Swedish Death Cleaner Katarina Blom Explains Why It Can Be Hard To Declutter Your Home - Exclusive

America is the home of the brave and, apparently, the land of the hoarders. Luckily for those of us who live stateside, a group of three Swedish death cleaners have arrived and are ready to completely transform the lives of eight Americans who ... aren't necessarily dying ... but have hopes of decluttering their homes before they do.

Their mission is documented in the new Peacock series "The Gentle Art of Swedish Death Cleaning." In it, psychologist Katarina Blom, organization coach Ella Engström, and designer Johan Svenson are determined to declutter American homes and gently help us all let go of unnecessary belongings we've accumulated over the years — all so no one else has to carry that burden after we've bitten the dust.

While the concept of cleaning out our homes over time may seem simple, the process of letting go of items that carry so much emotional value isn't easy. Science — and psychologist Katarina Blom — explains exactly why: "We are gatherers by evolution, and in this modern age, it has lost its purpose. It's not about survival anymore, but still, we are formed in a way that we can create strong attachment to things," the Swedish death cleaner explained during an exclusive interview with House Digest. "If you add emotions to those things, the attachment becomes even stronger."

After a death, letting go of possessions becomes even more difficult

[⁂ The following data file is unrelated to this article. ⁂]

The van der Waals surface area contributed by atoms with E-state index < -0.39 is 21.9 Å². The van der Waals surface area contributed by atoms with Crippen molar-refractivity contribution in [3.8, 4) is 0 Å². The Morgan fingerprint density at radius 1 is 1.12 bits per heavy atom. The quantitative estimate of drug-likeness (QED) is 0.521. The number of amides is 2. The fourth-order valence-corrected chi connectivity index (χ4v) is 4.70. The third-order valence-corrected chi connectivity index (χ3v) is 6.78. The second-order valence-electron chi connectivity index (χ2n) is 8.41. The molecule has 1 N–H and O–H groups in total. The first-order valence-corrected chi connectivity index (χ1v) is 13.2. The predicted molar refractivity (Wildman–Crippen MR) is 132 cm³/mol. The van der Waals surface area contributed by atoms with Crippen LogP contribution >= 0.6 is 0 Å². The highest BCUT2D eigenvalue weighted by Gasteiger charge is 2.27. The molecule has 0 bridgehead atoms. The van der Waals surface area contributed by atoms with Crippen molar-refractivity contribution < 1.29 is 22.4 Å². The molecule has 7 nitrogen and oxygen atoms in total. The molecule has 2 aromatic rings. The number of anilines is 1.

Over time, humans tend to associate emotions with their physical items. Each time we walk by that vase in our hallway, for example, it could remind us of our epic trip to Europe.

On the other hand, holding on tightly to belongings that once belonged to someone we love can make these feelings even more complex. "When you lose a person and you inherit their items, it feels like you are getting rid of the person and you're disrespecting them or disregarding them if you donate their things," Katarina Blom told us.

That's where the Swedish death cleaners come in, guiding clients through the gentle art of, essentially, letting go of the items that serve us no purpose and simply take up space. "The more you process the emotions attached to the items, the item loses its importance, and you realize, 'Everything is integrated within me. I don't need the item,'" Blom explained. "It can be nice to have to remind yourself, 'But I don't need it.'"

Throughout the Peacock series' eight episodes, viewers will see Americans in various stages of their lives process exactly what their personal items mean to them. In the end, many of these same Americans learn that letting go of their clutter will only help them live out their best lives. "This is the biggest hurdle for any person," Blom said.

"The Gentle Art of Swedish Death Cleaning" is available to stream now exclusively on Peacock.